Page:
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How would convert this long table of vocabulary (one column of greek then one of english) in this document into one excel spreadsheet where the Greek characters are preserved? Whenever I try to copy-paste I get results like this:

ajgaqov", ajgaqhv, ajgaqovn

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well, the document is a PDF and, as @AndrejaKo said, there is a font substitution... If there were no accents on Greek words in that doc, we would use Symbol font... – kokbira Jun 15 '11 at 11:53
using PDF-XChange Viewer, selecting a greek word in that pdf and choosing text properties: Font: Graeca (Embedded Subset); Type: TrueType (CID); Encoding: Identity-H; Object Number: 36; Global Object ID: 0 – kokbira Jun 15 '11 at 12:02
up vote 4 down vote accepted

Try one of these solutions. I think GreekTranscoder on MS Word can help you (I'm downloading to test it):

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It's working. I'm just doing the conversion. – Patrick Beardmore Jun 15 '11 at 12:22
return to here to comment if it functioned :) – kokbira Jun 15 '11 at 12:32
It worked and it worked perfectly. I pasted from PDF > Word (keeps it in a table) > Excel (where I removed the divider rows) > Word (to translate) > Excel. Thanks. There are a tiny number of problem rows but this software has loads of options to translate between all sorts of fonts. Final version here:… – Patrick Beardmore Jun 15 '11 at 13:05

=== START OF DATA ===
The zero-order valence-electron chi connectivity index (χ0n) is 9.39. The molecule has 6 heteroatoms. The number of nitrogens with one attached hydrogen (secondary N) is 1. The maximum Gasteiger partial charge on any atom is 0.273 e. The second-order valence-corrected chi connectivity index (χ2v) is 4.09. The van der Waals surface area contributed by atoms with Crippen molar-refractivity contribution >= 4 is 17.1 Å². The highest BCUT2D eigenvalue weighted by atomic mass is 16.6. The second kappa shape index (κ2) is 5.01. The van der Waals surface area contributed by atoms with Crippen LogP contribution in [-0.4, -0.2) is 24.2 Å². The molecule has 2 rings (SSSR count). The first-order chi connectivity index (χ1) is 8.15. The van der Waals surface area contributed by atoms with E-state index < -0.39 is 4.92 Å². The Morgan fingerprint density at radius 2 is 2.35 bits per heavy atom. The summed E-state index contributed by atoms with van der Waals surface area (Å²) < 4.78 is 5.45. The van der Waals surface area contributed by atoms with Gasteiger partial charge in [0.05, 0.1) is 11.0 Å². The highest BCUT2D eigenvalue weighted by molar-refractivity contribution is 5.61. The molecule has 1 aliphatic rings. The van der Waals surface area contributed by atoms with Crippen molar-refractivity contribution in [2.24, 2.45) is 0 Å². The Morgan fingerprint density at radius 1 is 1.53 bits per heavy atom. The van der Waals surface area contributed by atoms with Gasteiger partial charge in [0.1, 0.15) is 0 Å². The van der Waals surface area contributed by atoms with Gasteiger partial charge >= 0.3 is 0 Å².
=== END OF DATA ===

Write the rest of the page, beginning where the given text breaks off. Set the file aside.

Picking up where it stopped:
if you use foxit pdf editor (i don't know other pdf editors...), select a Greek word and press "graphics keyboard", you can see an editor that uses that "special" font – kokbira Jun 15 '11 at 13:31

To me it looks like the original document is just doing something I've heard called font substitution.

Here is Serbia back in the 80s and 90s a quick way to get our unique characters was to just use a font which had our symbols for codes of Latin letters which were on keyboard position where our own letter would be. For example, let's take word ужички. On such systems, you'd type it as u\i;ki and use a font which displayed ж instead of \ and ч instead of ;. This is very easy to implement, because you don't actually use a different character set and when correctly displayed, here would be no difference. Unfortunately, this doesn't work well with internationalization and is a problem if you need several different character sets on a single computer.

As far as I know, the only solution for problems which came out of this is to use a program which will translate such text to proper Unicode text. The problem here is that you have a mix of Greek and Latin characters, so program can't just to dumb substitution. As far as I can see, there is no easy way to solve the problem.

You could try getting the document and running it through a proper OCR program which will detect letters and output in Unicode, but I haven't used OCR in quite some time, so I can't recommend one which will help. Also note that some OCR programs will only accept input from a scanner, so you need to be careful when picking OCR program, unless you want to print the whole document and them scan it.

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Try using Paste Special and select Unicode instead of plain text.

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I get the same effect when I do Paste Special "Text" or "Unicode Text" – Patrick Beardmore Jun 15 '11 at 10:20
Does the current font you are using support the Greek characters (Character Map will be able to show you this) – jonsca Jun 15 '11 at 10:26
I believe so. I am using "Palatino Linotype" – Patrick Beardmore Jun 15 '11 at 10:28
I'd say it's probably the encoding that the Google Docs file is in, but I couldn't figure out a way to change that. Wish I could be more help. – jonsca Jun 15 '11 at 10:38

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